Nouriel Roubini, the respected New York University economist, says the Federal Reserve’s quantitative easing (QE) is brewing a credit bubble that means trouble down the road.
Through QE, the Fed has injected more than $2 trillion into the financial system over the last five years,
“The risk from QE isn’t goods inflation; it’s not going to be a rout in the bond market, because the Fed will exit slowly,” Roubini tells Yahoo. “The risk is like during the 2003-06 cycle. We exited very slowly, and we got an asset bubble.”
But he thinks this bubble could be “bigger than 2003-06.”
Meanwhile, many commentators have trumpeted the arrival of a currency war, and Roubini says the conflict is inextricably intertwined with QE.
Growth is below trend in advanced economies, thanks to slow domestic demand. “So how can you achieve strong economic growth?” Roubini asks.
“In every economy the only way to do it is more external demand,” he answers. “How do you achieve that? Through a weaker currency.
“And how do you achieve that? Through more QE. There’s a QE war that’s a proxy for a currency war,” Roubini says.
Retired hedge fund manager Andy Kessler says that when the Fed finally withdraws its easing, stocks will be in big trouble.
Perhaps the Fed has realized that “the experiment to kick-start the economy with near-zero interest rates has failed,” he writes in The Wall Street Journal.
“The prospect of higher interest rates is like the Sword of Damocles hanging over the stock market. Be advised that in selloffs, stocks fall into the valley of despair.”
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Beware the bond bubble in 2013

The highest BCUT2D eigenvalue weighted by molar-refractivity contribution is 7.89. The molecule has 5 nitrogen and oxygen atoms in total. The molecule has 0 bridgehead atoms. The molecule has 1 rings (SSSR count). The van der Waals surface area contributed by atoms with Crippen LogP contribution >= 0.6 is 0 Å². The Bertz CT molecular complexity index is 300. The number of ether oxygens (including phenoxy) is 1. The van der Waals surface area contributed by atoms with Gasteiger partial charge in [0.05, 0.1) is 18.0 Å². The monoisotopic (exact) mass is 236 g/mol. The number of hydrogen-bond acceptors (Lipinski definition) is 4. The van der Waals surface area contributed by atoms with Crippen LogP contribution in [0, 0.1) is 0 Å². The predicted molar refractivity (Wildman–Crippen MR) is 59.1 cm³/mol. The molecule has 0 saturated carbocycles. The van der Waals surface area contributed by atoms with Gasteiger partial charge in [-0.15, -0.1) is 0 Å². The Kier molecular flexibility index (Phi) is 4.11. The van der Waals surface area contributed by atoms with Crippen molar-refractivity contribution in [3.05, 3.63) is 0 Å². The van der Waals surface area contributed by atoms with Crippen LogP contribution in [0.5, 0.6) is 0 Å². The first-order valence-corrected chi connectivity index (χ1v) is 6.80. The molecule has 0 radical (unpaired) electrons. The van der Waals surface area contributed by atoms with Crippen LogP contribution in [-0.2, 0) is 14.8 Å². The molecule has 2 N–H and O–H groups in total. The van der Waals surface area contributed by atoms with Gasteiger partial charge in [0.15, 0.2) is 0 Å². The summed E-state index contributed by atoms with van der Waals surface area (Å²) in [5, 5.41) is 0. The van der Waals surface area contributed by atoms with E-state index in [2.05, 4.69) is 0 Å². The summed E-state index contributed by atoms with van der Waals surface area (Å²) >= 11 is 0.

By Hibah Yousuf @CNNMoneyInvest January 16, 2013: 10:41 AM ET
After three decades of declines, interest rates are near rock bottom, and many Wall Street experts think the bond bubble may be about to burst.
In fact, nearly 40% of the 32 investment strategists and money managers surveyed by CNNMoney think that interest rates will begin to rise in 2013, and another 30% say the shift will begin in 2014.
That would be even sooner than the Federal Reserve’s projections. The central bank doesn’t expect to raise the federal funds rate, the key interest rate that influences overall interest rates, until some time in 2015. The Fed said last monththat it will keep its stimulative policies in place until the unemployment rate falls to 6.5%, which it doesn’t think will happen before then.
“Like it’s been in the case of Japan, low interest rates can go on much longer than expected, but right now it seems that all the stars are aligned for interest rates to rise,” said Jeff Weniger, senior investment analyst at BMO Private Bank. “But ultimately, whether it happens in 2013, 2014 or 2015 doesn’t matter too much. What matters is that you’re not invested in bonds when they do rise.”
That’s because investors could get stuck with big losses if they wait to sell until after rates rise, since the value of bonds decline when interest rate move higher.
The threat is especially worrisome for individual investors, who have been rushing into bond funds while fleeing the stock market in search of safety and the preservation of capital in the aftermath of the financial crisis.
According to fund flow tracking firm EPFR, individual investors have plowed nearly $210 billion in bond mutual funds and ETFs since the beginning of 2008, while yanking almost $700 billion out of U.S. stocks. In 2012 alone, investors added more than $90 billion to bonds, while pulling more than $150 billion from stocks.
Plus, the fact that the bond market has become so crowded is a danger in itself, said Ryan Detrick, senior technical analyst at Schaeffer’s Investment Research.
“Bonds are definitely an area we would lighten up exposure,” he said. “If we’ve learned anything over the past 100 years of market history, it is that when the crowd thinks one way, you might want to go the other way. Should you have some bond exposure? Yes. But should you be overweight bonds? Absolutely not.”
Experts are most worried about bonds with longer maturities, and advise investors to shift into shorter-term notes, or into debt that offers floating rates — those that would rise along with the market.